The ForkenSwiftBeauty and the BeastThe Baker lootFor layout purposes onlyMovies!Showing off the EV bits
OwnerDarin, Ivan
LocationBrockville, Ontario Canada map
Web/EmailWebPage email image
Vehicle1992 Geo Metro
Before conversion, this car was destined for the jaws of the junkyard crusher. But combined with parts from a 1993 Swift, it passed its safety inspection (in ICE form) with a grand total of $79 CAD invested.
MotorBaker Series Wound DC
This 8 inch motor (with female splined shaft) originally drove one of 3 hydraulic pumps in the forklift from whence it was salvaged.

It's actually made by Otis, according to Mr Husted. But it's from a Baker forklift.
DrivetrainFront wheel drive, manual transmission
ControllerCurtis 1204-412
400 amp 36/48 volt controller from a Club Car golf cart - great eBay find (cheap!). Much better than the 225A 1204-410 we started out with.
Batteries8 Exide GC-5, 6.00 Volt, Lead-Acid, Flooded
Bigger news: Hallowe'en 2008 - got another set of "new to us" used batteries, approx 1-2 years old. Range & performance increases.

Big news: upgraded to a used set of Exides from another EV owner (EV album entry # 600). These 3-5 year-old hand-me-downs are in good enough shape to meet our minimum range target!

Originally had some VERY used Powr-Surge T-105 equivalents from the company that sold us the forklift: half-dead (and worse) mis-matched batteries. Good enough for testing, but not much more.
System Voltage48 Volts
ChargerDelta-Q Technologies QuiQ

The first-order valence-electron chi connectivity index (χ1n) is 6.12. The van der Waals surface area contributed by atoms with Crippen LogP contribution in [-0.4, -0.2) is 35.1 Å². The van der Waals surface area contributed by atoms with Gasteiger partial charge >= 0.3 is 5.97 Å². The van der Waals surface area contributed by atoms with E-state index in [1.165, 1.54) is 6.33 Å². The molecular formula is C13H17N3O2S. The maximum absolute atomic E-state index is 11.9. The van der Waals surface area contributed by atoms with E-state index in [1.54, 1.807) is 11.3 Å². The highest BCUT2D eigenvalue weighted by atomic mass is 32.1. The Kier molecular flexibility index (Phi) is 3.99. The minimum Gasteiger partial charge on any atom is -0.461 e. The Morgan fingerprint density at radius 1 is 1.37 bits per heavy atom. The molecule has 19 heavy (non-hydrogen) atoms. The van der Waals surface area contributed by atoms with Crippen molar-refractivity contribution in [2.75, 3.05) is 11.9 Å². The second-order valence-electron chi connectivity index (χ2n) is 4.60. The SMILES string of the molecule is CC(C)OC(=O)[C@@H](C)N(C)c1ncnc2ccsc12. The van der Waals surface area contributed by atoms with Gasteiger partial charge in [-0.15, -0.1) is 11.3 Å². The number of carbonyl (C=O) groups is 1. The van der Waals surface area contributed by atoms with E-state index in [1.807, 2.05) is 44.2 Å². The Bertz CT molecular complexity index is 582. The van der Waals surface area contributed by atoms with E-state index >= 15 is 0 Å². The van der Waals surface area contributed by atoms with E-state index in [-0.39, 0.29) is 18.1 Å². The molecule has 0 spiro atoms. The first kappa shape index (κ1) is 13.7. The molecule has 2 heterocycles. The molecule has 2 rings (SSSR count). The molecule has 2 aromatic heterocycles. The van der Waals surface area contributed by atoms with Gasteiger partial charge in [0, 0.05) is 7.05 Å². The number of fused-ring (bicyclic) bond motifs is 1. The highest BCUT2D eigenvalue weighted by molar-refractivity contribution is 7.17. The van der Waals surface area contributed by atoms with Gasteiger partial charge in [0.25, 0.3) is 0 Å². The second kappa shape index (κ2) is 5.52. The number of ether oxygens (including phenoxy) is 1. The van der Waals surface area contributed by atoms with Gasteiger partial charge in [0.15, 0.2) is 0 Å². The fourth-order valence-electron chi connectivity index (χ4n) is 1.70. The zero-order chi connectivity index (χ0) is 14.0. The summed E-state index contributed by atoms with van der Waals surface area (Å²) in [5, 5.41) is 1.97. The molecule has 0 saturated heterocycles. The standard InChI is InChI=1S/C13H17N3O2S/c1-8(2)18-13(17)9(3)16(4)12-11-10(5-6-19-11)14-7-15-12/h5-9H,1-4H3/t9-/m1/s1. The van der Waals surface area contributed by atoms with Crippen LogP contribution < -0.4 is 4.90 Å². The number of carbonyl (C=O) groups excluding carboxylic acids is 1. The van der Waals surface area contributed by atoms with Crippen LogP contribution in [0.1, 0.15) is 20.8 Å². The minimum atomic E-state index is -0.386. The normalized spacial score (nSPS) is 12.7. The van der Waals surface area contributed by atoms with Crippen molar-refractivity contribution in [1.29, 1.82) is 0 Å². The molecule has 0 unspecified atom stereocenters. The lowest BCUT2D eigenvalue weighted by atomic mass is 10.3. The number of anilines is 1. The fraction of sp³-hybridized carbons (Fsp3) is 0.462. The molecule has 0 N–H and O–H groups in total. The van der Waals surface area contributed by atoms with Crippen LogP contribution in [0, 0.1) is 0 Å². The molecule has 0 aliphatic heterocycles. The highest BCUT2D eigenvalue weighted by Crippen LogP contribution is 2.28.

Now using a proper 48v 3-stage smart charger from Delta-Q. Plug it in & forget it - it's wonderful! Typical recharge time: 5.5 hours @ 110vac.

Previously was using a Vulcan EA 24/10 (24v/10A) charger meant for an industrial floor sweeper. We were splitting the pack to charge in parallel 24v strings each time. Bit of a hassle. And 24v/10A was too slow - sometimes more than 12-14 hours depending on depth of discharge.
DC/DC ConverterVicor
Not yet installed - picked up a 48/12v module off eBay for about $25. Currently using a surplus 12 Volt gel battery from an alarm system. Charging with a 12 Volt charger.
Instrumentation600 Amp ammeter, and a cheap digital multimeter monitoring voltage on the weakest batt in the pack. And, as of May, 2008 a custom made (not by me) 8-battery LED pack monitor.
Top Speed45 MPH (72 KPH)
Took about 0.5 km to reach this speed (and there may have been a slight downhill grade). Actual top speed in typical sub/urban use is more like 45 - 55 km/h / 27 - 32 mph.
AccelerationAbout the same as a 12 year-old boy on a bicycle. And he was trying too! Standing up on the pedals!

In reality: 0-50 km/h (30 mph) in 21 seconds with the 400A controller. With the 225A unit, it was 36 seconds.
Range20 Miles (32 Kilometers)
Our absolute *minimum* range target was 15 km.

Using the hand-me-down Exides from Sparky the electric pickup (first used) Exide pack, I was able to feather-foot the car 22.5 km [max speed 40 km/h (around 25 mph)] down to about 50% depth of discharge. Thanks Sparky!

Update, Oct 22/07: Have gone as far as 30 km (18.5 mi.), though performance is pretty weak in the last 5 km. Typically, 20 km is doable without difficulty (gentle, sub/urban driving).